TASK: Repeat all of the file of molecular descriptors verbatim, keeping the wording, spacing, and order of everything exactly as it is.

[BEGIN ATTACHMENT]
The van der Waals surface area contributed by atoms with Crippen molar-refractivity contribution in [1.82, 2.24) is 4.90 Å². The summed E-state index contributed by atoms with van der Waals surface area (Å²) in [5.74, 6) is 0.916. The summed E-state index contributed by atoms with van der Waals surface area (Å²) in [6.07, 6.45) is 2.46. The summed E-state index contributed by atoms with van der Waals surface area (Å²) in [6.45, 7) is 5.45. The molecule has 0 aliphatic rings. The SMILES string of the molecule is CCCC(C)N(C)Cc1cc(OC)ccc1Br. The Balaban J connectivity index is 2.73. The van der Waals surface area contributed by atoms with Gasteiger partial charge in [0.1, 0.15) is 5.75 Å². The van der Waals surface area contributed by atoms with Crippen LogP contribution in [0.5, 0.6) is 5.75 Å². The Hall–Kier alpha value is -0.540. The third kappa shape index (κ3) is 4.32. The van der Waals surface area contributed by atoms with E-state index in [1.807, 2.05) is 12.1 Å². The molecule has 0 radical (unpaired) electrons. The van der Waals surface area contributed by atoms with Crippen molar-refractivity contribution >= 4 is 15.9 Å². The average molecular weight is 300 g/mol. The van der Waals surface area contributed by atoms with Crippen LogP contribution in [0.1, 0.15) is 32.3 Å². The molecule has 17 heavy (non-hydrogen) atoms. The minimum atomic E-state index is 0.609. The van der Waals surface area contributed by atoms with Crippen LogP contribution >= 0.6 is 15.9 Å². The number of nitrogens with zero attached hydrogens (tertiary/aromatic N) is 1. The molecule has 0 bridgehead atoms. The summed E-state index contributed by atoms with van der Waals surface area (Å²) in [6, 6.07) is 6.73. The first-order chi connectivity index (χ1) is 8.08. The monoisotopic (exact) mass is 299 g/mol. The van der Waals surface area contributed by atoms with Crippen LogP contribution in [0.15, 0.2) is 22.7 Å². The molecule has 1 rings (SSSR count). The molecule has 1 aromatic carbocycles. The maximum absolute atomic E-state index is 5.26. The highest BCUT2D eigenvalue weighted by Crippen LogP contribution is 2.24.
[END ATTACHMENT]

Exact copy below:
The van der Waals surface area contributed by atoms with Crippen molar-refractivity contribution in [1.82, 2.24) is 4.90 Å². The summed E-state index contributed by atoms with van der Waals surface area (Å²) in [5.74, 6) is 0.916. The summed E-state index contributed by atoms with van der Waals surface area (Å²) in [6.07, 6.45) is 2.46. The summed E-state index contributed by atoms with van der Waals surface area (Å²) in [6.45, 7) is 5.45. The molecule has 0 aliphatic rings. The SMILES string of the molecule is CCCC(C)N(C)Cc1cc(OC)ccc1Br. The Balaban J connectivity index is 2.73. The van der Waals surface area contributed by atoms with Gasteiger partial charge in [0.1, 0.15) is 5.75 Å². The van der Waals surface area contributed by atoms with Crippen LogP contribution in [0.5, 0.6) is 5.75 Å². The Hall–Kier alpha value is -0.540. The third kappa shape index (κ3) is 4.32. The van der Waals surface area contributed by atoms with E-state index in [1.807, 2.05) is 12.1 Å². The molecule has 0 radical (unpaired) electrons. The van der Waals surface area contributed by atoms with Crippen molar-refractivity contribution >= 4 is 15.9 Å². The average molecular weight is 300 g/mol. The van der Waals surface area contributed by atoms with Crippen LogP contribution in [0.1, 0.15) is 32.3 Å². The molecule has 17 heavy (non-hydrogen) atoms. The minimum atomic E-state index is 0.609. The van der Waals surface area contributed by atoms with Crippen LogP contribution >= 0.6 is 15.9 Å². The number of nitrogens with zero attached hydrogens (tertiary/aromatic N) is 1. The molecule has 0 bridgehead atoms. The summed E-state index contributed by atoms with van der Waals surface area (Å²) in [6, 6.07) is 6.73. The first-order chi connectivity index (χ1) is 8.08. The monoisotopic (exact) mass is 299 g/mol. The van der Waals surface area contributed by atoms with Crippen LogP contribution in [0.15, 0.2) is 22.7 Å². The molecule has 1 rings (SSSR count). The molecule has 1 aromatic carbocycles. The maximum absolute atomic E-state index is 5.26. The highest BCUT2D eigenvalue weighted by Crippen LogP contribution is 2.24.